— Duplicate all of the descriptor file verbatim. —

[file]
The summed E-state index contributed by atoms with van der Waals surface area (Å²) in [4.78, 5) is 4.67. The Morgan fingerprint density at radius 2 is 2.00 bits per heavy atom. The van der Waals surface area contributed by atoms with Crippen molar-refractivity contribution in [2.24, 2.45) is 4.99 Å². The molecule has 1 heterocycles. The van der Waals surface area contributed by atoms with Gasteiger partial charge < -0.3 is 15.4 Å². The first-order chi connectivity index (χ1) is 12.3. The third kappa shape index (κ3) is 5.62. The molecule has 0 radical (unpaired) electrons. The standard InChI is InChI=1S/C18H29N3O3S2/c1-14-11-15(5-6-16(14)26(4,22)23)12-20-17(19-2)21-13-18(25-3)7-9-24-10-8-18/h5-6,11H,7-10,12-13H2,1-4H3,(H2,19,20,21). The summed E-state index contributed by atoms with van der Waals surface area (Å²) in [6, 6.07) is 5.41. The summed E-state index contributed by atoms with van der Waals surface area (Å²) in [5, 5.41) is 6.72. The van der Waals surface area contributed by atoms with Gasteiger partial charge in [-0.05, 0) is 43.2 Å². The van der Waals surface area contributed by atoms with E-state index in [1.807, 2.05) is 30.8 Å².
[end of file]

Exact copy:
The summed E-state index contributed by atoms with van der Waals surface area (Å²) in [4.78, 5) is 4.67. The Morgan fingerprint density at radius 2 is 2.00 bits per heavy atom. The van der Waals surface area contributed by atoms with Crippen molar-refractivity contribution in [2.24, 2.45) is 4.99 Å². The molecule has 1 heterocycles. The van der Waals surface area contributed by atoms with Gasteiger partial charge < -0.3 is 15.4 Å². The first-order chi connectivity index (χ1) is 12.3. The third kappa shape index (κ3) is 5.62. The molecule has 0 radical (unpaired) electrons. The standard InChI is InChI=1S/C18H29N3O3S2/c1-14-11-15(5-6-16(14)26(4,22)23)12-20-17(19-2)21-13-18(25-3)7-9-24-10-8-18/h5-6,11H,7-10,12-13H2,1-4H3,(H2,19,20,21). The summed E-state index contributed by atoms with van der Waals surface area (Å²) in [6, 6.07) is 5.41. The summed E-state index contributed by atoms with van der Waals surface area (Å²) in [5, 5.41) is 6.72. The van der Waals surface area contributed by atoms with Gasteiger partial charge in [-0.05, 0) is 43.2 Å². The van der Waals surface area contributed by atoms with E-state index in [1.807, 2.05) is 30.8 Å².